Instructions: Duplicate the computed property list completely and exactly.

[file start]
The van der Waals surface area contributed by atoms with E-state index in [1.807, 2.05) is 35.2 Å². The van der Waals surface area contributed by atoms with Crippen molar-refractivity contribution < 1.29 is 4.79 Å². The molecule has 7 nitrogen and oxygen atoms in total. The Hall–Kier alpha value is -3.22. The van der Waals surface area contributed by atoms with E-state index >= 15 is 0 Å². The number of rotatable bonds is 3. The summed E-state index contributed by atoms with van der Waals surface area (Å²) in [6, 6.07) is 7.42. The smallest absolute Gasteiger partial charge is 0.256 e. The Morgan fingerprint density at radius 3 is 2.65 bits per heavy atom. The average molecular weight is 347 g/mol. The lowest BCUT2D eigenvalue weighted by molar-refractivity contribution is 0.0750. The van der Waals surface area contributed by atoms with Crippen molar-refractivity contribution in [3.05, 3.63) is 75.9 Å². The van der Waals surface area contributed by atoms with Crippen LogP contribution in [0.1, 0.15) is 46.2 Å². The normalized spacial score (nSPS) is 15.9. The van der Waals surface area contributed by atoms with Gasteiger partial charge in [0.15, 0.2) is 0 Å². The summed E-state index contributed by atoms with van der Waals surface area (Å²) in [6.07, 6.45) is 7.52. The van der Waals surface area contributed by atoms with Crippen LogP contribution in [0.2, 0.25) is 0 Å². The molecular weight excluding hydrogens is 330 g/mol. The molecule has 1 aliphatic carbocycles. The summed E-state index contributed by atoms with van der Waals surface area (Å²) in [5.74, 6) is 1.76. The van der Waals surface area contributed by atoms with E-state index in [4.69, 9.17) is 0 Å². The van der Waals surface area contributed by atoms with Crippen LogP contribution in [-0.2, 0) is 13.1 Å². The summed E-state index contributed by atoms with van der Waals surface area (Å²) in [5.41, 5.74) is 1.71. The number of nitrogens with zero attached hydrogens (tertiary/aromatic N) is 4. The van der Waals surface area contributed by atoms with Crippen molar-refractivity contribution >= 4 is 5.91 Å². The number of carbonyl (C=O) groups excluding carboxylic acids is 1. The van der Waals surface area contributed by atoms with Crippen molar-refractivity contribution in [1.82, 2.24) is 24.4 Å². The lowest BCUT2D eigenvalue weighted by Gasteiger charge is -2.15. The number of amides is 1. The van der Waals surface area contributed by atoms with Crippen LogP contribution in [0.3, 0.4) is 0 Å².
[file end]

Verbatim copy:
The van der Waals surface area contributed by atoms with E-state index in [1.807, 2.05) is 35.2 Å². The van der Waals surface area contributed by atoms with Crippen molar-refractivity contribution < 1.29 is 4.79 Å². The molecule has 7 nitrogen and oxygen atoms in total. The Hall–Kier alpha value is -3.22. The van der Waals surface area contributed by atoms with E-state index >= 15 is 0 Å². The number of rotatable bonds is 3. The summed E-state index contributed by atoms with van der Waals surface area (Å²) in [6, 6.07) is 7.42. The smallest absolute Gasteiger partial charge is 0.256 e. The Morgan fingerprint density at radius 3 is 2.65 bits per heavy atom. The average molecular weight is 347 g/mol. The lowest BCUT2D eigenvalue weighted by molar-refractivity contribution is 0.0750. The van der Waals surface area contributed by atoms with Crippen molar-refractivity contribution in [3.05, 3.63) is 75.9 Å². The van der Waals surface area contributed by atoms with Crippen LogP contribution in [0.1, 0.15) is 46.2 Å². The normalized spacial score (nSPS) is 15.9. The van der Waals surface area contributed by atoms with Gasteiger partial charge in [0.15, 0.2) is 0 Å². The summed E-state index contributed by atoms with van der Waals surface area (Å²) in [6.07, 6.45) is 7.52. The van der Waals surface area contributed by atoms with Crippen LogP contribution in [0.2, 0.25) is 0 Å². The molecular weight excluding hydrogens is 330 g/mol. The molecule has 1 aliphatic carbocycles. The summed E-state index contributed by atoms with van der Waals surface area (Å²) in [5.74, 6) is 1.76. The van der Waals surface area contributed by atoms with E-state index in [4.69, 9.17) is 0 Å². The van der Waals surface area contributed by atoms with Crippen LogP contribution in [-0.2, 0) is 13.1 Å². The summed E-state index contributed by atoms with van der Waals surface area (Å²) in [5.41, 5.74) is 1.71. The number of nitrogens with zero attached hydrogens (tertiary/aromatic N) is 4. The van der Waals surface area contributed by atoms with Crippen molar-refractivity contribution >= 4 is 5.91 Å². The number of carbonyl (C=O) groups excluding carboxylic acids is 1. The van der Waals surface area contributed by atoms with Crippen molar-refractivity contribution in [1.82, 2.24) is 24.4 Å². The lowest BCUT2D eigenvalue weighted by Gasteiger charge is -2.15. The number of amides is 1. The van der Waals surface area contributed by atoms with Crippen LogP contribution in [0.3, 0.4) is 0 Å².